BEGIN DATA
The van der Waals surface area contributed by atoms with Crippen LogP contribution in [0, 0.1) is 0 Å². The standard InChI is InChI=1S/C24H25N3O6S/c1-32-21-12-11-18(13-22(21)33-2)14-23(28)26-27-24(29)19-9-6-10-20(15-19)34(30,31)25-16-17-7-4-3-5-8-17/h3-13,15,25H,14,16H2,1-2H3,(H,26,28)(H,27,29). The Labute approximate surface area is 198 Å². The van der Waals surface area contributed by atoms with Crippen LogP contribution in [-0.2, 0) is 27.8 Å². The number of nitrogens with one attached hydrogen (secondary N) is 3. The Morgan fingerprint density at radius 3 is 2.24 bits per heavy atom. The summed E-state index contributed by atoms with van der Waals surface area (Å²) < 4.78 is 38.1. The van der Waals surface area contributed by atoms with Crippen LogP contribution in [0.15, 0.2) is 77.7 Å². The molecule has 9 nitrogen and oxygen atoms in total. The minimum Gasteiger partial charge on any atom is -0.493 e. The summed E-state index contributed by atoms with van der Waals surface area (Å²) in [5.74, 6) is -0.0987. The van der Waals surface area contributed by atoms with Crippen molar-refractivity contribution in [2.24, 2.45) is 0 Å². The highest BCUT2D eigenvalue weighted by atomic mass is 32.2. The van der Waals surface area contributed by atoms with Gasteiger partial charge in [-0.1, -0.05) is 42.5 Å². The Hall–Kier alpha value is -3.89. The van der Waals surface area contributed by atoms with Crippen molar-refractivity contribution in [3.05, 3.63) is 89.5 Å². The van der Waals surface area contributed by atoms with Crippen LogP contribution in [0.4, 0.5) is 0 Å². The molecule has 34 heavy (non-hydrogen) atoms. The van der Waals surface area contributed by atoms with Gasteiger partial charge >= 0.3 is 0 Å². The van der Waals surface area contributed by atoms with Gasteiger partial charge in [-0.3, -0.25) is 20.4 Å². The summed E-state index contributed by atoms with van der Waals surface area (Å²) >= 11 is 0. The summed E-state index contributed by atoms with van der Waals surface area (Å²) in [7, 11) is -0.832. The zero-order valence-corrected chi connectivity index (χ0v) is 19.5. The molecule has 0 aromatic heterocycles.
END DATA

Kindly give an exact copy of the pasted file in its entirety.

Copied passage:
The van der Waals surface area contributed by atoms with Crippen LogP contribution in [0, 0.1) is 0 Å². The standard InChI is InChI=1S/C24H25N3O6S/c1-32-21-12-11-18(13-22(21)33-2)14-23(28)26-27-24(29)19-9-6-10-20(15-19)34(30,31)25-16-17-7-4-3-5-8-17/h3-13,15,25H,14,16H2,1-2H3,(H,26,28)(H,27,29). The Labute approximate surface area is 198 Å². The van der Waals surface area contributed by atoms with Crippen LogP contribution in [-0.2, 0) is 27.8 Å². The number of nitrogens with one attached hydrogen (secondary N) is 3. The Morgan fingerprint density at radius 3 is 2.24 bits per heavy atom. The summed E-state index contributed by atoms with van der Waals surface area (Å²) < 4.78 is 38.1. The van der Waals surface area contributed by atoms with Crippen LogP contribution in [0.15, 0.2) is 77.7 Å². The molecule has 9 nitrogen and oxygen atoms in total. The minimum Gasteiger partial charge on any atom is -0.493 e. The summed E-state index contributed by atoms with van der Waals surface area (Å²) in [5.74, 6) is -0.0987. The van der Waals surface area contributed by atoms with Crippen molar-refractivity contribution in [2.24, 2.45) is 0 Å². The highest BCUT2D eigenvalue weighted by atomic mass is 32.2. The van der Waals surface area contributed by atoms with Gasteiger partial charge in [-0.1, -0.05) is 42.5 Å². The Hall–Kier alpha value is -3.89. The van der Waals surface area contributed by atoms with Crippen molar-refractivity contribution in [3.05, 3.63) is 89.5 Å². The van der Waals surface area contributed by atoms with Crippen LogP contribution in [0.4, 0.5) is 0 Å². The molecule has 34 heavy (non-hydrogen) atoms. The van der Waals surface area contributed by atoms with Gasteiger partial charge >= 0.3 is 0 Å². The van der Waals surface area contributed by atoms with Gasteiger partial charge in [-0.3, -0.25) is 20.4 Å². The summed E-state index contributed by atoms with van der Waals surface area (Å²) >= 11 is 0. The summed E-state index contributed by atoms with van der Waals surface area (Å²) in [7, 11) is -0.832. The zero-order valence-corrected chi connectivity index (χ0v) is 19.5. The molecule has 0 aromatic heterocycles.